August 15, 2020

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Jails looking less crowded

Numbers have only 'plateaued': union

Hey there, time traveller!
This article was published 19/9/2013 (2521 days ago), so information in it may no longer be current.

Stubborn overcrowding in the province's jails appears to be on the decrease -- some argue it's only levelled off -- as the province adds more cells to the system and moves to replace the 100-year-old Dauphin Correctional Centre.

The province says the roughly three per cent decline in the number of inmates in provincially run jails, including the Winnipeg Remand Centre, this year from the same time last year is a sign its initiatives to bring those numbers down are working.

However, the union that represents correctional officers says overcrowding is still a major security threat.

"I would just say the numbers have plateaued," Manitoba Government and General Employees' Union president Michelle Gawronsky said. "They've just institutionalized overcrowding now."

Gawronsky also said while the number of inmates housed in the province's seven jails may have peaked, it's no reason for the province to back off its plans to get more offenders through the court system as quickly as possible, like more on bail supervision than on custodial remand, or to delay construction of the Dauphin jail. The new jail was announced last January.

Attorney General Andrew Swan said an already-serviced site has been selected for the new facility and its design is now in the planning stages. The old Dauphin Correctional Centre was built to handle about 50 men, but more recently counts have been at times pushing 100.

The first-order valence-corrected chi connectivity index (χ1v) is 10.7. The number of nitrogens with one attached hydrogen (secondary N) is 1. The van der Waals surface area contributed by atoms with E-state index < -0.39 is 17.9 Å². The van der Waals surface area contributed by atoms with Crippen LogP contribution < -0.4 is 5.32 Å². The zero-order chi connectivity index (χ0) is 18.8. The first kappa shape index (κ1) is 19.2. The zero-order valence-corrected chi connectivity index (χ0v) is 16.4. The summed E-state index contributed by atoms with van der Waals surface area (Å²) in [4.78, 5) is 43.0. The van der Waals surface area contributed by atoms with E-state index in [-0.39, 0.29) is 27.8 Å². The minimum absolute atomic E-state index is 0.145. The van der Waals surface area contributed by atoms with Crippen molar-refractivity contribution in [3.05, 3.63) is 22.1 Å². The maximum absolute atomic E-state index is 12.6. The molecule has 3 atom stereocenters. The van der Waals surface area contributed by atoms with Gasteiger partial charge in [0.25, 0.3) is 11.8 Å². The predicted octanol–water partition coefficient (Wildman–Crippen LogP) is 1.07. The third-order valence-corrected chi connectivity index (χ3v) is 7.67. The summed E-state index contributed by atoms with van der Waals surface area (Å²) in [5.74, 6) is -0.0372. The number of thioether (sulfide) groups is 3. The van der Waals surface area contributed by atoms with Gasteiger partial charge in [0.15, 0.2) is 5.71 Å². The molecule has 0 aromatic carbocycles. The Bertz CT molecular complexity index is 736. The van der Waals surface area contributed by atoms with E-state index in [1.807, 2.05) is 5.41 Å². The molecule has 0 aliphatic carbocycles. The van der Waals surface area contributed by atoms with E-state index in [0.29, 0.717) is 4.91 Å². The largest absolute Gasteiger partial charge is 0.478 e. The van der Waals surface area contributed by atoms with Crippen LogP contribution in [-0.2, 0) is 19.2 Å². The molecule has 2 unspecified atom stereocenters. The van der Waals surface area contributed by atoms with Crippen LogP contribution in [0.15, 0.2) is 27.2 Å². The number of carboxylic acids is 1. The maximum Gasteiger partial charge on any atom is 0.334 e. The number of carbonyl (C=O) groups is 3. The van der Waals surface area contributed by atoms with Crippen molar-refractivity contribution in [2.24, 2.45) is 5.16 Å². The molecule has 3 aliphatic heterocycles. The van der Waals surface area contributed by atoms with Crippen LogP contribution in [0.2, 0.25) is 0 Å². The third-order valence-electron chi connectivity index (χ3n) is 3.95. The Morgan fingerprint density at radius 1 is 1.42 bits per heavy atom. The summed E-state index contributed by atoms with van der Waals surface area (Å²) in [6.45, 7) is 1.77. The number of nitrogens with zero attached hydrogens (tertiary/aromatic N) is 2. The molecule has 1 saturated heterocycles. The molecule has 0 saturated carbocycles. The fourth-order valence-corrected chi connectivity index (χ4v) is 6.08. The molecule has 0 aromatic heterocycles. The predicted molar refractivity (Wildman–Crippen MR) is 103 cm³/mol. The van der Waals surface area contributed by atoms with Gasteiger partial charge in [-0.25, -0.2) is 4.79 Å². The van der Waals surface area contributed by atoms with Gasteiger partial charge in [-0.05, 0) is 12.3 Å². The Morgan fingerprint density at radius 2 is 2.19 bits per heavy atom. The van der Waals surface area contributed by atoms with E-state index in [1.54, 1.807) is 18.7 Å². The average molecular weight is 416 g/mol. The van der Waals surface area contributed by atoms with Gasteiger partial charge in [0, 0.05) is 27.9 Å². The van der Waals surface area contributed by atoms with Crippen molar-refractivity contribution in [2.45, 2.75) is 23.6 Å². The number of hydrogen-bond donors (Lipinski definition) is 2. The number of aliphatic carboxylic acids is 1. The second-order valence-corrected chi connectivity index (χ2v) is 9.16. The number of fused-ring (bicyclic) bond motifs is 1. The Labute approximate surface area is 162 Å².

Swan also said despite efforts to reduce overcrowding -- there's about 70 fewer inmates now in the system over the past year -- overcrowding is still "critical."

"It remains a big challenge," he added. "The numbers indicate that we're improved."

The now-year-old Adult Corrections Capacity Review looked at what more the province can do to add more space to its jails and to reduce the likelihood of recidivist behaviour.

Over the past year, a 160-bed medium-security unit was completed at Milner Ridge and work is ongoing to expand The Pas Correctional Centre to add 40 new minimum- to low-medium-security bed spaces.

At Headingley Correctional Centre, a woods trades building was converted into a 64-bed living unit and two existing units were converted to house a new program called Winding River, which helps inmates deal with drug and alcohol addictions. It includes two dormitories and currently houses approximately 145 of Headingley's inmates.

Swan said a remaining challenge is to get more inmates on remand through the system by speeding up the approval process where accused can get a legal aid lawyer and more on bail supervision as administered by the John Howard Society. More offenders are also being diverted through the drug and mental-health courts, which focus more on treatment than punishment.

Those measures are easing pressure on the downtown Winnipeg Remand Centre, but only slightly.

"It is still full and then some," Swan said. "It's the first place people go."

Swan also said while there are fewer inmates on remand now than about two years ago, more has to be done. Those inmates remain in custody unable or unwilling to get bail before their trial date.

He said about 62 per cent of inmates in the system are now on remand, down from 70 per cent.

Progressive Conservative justice critic Reg Helwer said Swan could reduce the number of inmates on remand further by eliminating preliminary hearings and forcing more plea bargains.

"Is it necessary to have a preliminary hearing in any case?" Helwer said. "The government has had 14 years to deal with this and hasn't. It's going to take a lot of small things that get the numbers down."

bruce.owen@freepress.mb.ca

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